Nigeria ‘Loses’ As Tinubu Returns OPL 245 To Shell-Eni, Secures Lucrative Deal For Oando Run By Nephew

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Nigeria 'Loses' As Tinubu Return OPL 245 To Shell-Eni, Secures Lucrative Deal For Oando, Run By Nephew

President Bola Tinubu has restored the ownership of OPL 245 to European oil majors Eni and Shell.

According to The Gazette, Tinubu agreed to the deal largely to expand his own riches when he was supposed to maximise its benefits for the Nigerian people, according to two officials familiar with the development. Months ago, as a precursor to the agreement finalised in London and Paris over the past week, Eni had transferred its onshore assets to Oando, run by the president’s nephew Wale Tinubu.

Added that there was an arrangement brokered by Mr Tinubu’s controversial ally Gilbert Chagoury that helped Oando acquire Nigerian Agip Oil Company Ltd and other Nigerian assets of Eni towards the end of 2023. The president also withdrew all existing cases against Shell and Eni from international tribunals and allowed both firms to take back control of OPL 245 based on the old contract under Goodluck Jonathan and without fresh dues to Nigeria.

Following the transfer, which came in September 2023, Oando rapidly doubled its oil reserves to nearly one billion barrels, the company said. Both Eni and Oando did not disclose the amount involved, saying it was “price sensitive.” American investment banker Jefferies Group, however, said the deal was around $500 million.

The sale appeared to have landed a hitherto struggling Oando its biggest-ever payday just within the first six months of its CEO’s uncle, believed to own a secret interest in the firm, being Nigerian president.

The deal came last week after Nigerian officials departed Abuja on January 23 for London, where a so-called “new resolution agreement” was entered with representatives of the two oil firms. Those The Gazette heard were on the trip included state petroleum minister Heineken Lokpobiri, head of Nigerian upstream regulator NUPRC Gbenga Komolafe, attorney-general Lateef Fagbemi and anti-graft chief Ola Olukoyede.

After signing the deal in London, the officials left for Paris to meet the president with the details, The Gazette heard. Mr Lokpobiri mounted enormous pressure on the Nigerian team to ensure the deal was reached, a source said.

“He kept saying the president had an interest in the deal,” an official said. “We later found out that the deal was the main reason the president travelled to Paris.”

One seething official feared the agreement could backfire and ensnare Nigeria in another round of international corruption controversy. Already, the newly revamped national oil company NNPC had distanced itself from the deal, saying it was never consulted by Eni despite holding interest in the business as a joint venture.

In a September 4 letter to Eni, NNPC decried the Oando sale as a major breach and threatened to explore options towards reversing it and holding the Italian group accountable.

But Eni promptly fired back, saying it was under no obligation to inform its Nigerian counterpart before disposing of the assets.

“NNPC has a pre-emption right on the JV shares, but Eni doesn’t have any contractual obligation to inform beforehand NNPC about the deal, also because the information was price sensitive for the potential buyer,” the firm stated.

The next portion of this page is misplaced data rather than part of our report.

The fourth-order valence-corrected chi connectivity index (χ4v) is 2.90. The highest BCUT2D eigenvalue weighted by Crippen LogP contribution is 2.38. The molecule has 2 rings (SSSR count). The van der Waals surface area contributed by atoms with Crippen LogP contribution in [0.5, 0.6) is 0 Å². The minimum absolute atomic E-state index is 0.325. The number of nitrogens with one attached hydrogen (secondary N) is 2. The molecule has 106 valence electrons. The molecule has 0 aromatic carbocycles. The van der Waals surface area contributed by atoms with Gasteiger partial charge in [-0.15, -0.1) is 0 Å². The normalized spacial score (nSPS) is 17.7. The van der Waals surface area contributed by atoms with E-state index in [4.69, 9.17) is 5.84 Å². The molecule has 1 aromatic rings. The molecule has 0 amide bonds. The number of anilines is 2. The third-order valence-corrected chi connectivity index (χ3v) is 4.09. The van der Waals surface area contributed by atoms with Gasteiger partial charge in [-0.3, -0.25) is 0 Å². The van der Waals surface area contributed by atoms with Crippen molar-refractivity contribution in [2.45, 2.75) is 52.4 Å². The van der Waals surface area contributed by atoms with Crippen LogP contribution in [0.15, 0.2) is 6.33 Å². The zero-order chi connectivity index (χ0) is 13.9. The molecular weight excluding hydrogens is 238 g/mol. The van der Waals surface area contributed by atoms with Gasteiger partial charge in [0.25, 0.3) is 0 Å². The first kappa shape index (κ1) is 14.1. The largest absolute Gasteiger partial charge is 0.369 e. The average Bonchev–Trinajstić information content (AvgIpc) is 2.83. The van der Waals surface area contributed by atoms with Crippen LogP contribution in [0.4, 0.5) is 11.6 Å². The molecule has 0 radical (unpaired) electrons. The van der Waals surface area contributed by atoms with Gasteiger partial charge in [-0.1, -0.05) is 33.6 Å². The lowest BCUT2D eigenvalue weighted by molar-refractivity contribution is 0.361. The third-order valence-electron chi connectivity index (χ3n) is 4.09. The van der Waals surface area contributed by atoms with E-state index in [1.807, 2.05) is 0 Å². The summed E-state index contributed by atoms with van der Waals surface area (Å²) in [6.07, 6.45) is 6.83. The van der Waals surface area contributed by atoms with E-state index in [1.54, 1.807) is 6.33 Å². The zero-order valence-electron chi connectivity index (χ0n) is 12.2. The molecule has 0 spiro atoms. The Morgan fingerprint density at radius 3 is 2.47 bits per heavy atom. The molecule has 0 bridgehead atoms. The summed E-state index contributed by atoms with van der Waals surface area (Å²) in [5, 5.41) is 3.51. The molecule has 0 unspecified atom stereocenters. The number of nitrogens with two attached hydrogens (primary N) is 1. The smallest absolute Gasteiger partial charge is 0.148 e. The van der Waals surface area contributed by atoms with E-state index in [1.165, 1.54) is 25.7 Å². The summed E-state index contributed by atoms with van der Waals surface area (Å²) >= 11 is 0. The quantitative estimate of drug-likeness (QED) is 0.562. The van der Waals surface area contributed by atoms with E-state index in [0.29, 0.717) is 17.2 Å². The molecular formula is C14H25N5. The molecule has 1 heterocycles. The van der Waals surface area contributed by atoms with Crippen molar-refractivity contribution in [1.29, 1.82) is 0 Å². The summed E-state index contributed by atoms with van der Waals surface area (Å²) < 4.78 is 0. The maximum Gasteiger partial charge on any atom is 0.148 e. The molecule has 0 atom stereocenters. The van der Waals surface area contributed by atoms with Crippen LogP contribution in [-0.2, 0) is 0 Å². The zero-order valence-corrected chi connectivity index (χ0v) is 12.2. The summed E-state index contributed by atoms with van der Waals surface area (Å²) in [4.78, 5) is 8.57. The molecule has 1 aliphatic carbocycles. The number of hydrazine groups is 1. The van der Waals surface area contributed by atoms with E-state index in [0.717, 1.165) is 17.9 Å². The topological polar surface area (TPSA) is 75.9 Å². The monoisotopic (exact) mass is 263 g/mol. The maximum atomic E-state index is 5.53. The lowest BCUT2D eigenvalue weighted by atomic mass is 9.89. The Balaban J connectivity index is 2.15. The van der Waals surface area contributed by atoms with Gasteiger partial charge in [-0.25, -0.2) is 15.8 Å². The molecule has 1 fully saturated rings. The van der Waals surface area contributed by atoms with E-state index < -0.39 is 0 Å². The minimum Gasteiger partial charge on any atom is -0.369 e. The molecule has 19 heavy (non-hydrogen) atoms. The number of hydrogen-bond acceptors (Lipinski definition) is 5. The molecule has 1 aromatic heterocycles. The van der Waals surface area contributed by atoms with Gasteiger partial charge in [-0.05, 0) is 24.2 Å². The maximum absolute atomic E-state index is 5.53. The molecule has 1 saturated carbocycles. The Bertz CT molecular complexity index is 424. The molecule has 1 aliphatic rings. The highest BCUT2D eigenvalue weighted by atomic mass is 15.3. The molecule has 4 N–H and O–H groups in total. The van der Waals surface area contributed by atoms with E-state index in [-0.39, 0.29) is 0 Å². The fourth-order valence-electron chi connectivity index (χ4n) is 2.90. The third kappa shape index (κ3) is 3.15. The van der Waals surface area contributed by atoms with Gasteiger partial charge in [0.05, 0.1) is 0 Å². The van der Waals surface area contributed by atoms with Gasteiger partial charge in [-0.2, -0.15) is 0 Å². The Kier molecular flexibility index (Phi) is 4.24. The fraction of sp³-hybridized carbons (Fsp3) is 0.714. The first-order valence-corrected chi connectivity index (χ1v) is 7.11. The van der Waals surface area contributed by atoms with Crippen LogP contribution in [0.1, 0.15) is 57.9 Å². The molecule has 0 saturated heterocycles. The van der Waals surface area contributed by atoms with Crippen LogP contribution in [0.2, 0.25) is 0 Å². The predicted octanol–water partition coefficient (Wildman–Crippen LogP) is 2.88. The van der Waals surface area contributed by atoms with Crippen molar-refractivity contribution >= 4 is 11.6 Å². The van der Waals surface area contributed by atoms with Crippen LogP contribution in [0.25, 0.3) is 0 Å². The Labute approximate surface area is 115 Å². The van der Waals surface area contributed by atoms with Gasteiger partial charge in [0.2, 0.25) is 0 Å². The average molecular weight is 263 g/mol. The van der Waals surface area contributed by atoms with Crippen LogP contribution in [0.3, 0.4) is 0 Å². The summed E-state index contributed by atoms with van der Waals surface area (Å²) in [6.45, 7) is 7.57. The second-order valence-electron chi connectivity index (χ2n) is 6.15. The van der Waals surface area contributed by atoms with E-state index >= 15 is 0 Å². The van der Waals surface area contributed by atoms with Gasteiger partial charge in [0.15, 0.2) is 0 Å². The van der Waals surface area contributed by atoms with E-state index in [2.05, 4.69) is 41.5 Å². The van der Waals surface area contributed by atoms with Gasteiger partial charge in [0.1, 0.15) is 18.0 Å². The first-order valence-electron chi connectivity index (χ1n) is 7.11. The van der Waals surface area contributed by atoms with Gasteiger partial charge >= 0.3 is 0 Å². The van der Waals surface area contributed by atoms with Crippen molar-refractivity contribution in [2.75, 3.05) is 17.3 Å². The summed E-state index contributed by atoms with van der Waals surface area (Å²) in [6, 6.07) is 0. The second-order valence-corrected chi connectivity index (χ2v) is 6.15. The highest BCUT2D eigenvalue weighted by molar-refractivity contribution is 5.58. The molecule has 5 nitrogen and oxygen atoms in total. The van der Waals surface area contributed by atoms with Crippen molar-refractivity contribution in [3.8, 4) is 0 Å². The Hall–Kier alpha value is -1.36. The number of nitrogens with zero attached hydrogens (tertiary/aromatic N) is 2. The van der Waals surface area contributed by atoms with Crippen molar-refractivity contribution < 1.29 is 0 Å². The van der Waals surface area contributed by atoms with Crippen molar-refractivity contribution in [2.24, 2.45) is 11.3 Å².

The Gazette heard that the NNPC has since backed down after learning of the president’s involvement in the contract. A spokesperson for the firm did not answer a call seeking comments.

The deal appeared to suggest that Mr Tinubu was not ready to let go of his reputation as one of Nigeria’s fabled plutocrats, another official said this week.

“We thought that he would want to use the office of the president to rehabilitate himself,” a senior administration aide told The Gazette under anonymity on Tuesday evening. “But it seems that he spends every day trying to validate his worst inclinations as a dyed-in-the-wool con man.”

Prior to his election in February 2023, Mr Tinubu was the subject of a widely publicised U.S. court document that detailed his involvement in narcotics activities between the 1980s and 1990s. He was also previously exposed by The Gazette to have used his businesses to loot the Lagos treasury to the tune of billions of dollars.

Months after his election, the president was found to have gamed his way into power using falsified academic records in violation of the Nigerian Constitution. The Supreme Court sidestepped the case to keep him in power. It was the second time the now-Nigerian leader would escape accountability for forgery, coming over a decade after a federal prosecutor charged and subsequently withdrew a criminal case against him over a slew of fraudulent submissions to the electoral office INEC when he successfully sought office as Lagos governor.

Mr Tinubu has taken initial measures that convinced a section of the country about his readiness to combat corruption. He recently proactively suspended a minister accused of mismanagement, and queried another believed to be tied to the same scandal.

This week, the president also asked the NNPC to direct its revenues to the central bank, earning widespread accolades from public finance experts, including prominent members of political opposition like Kingsley Moghalu.

But beaming a spotlight on his handling of OPL-245 ownership could potentially remind Nigerians of the president’s unsavoury past and keep him under close scrutiny, one of his aides said.

As of the time of filing this report, neither the Presidency nor Eni and Oando have issued any official comment on the deal.

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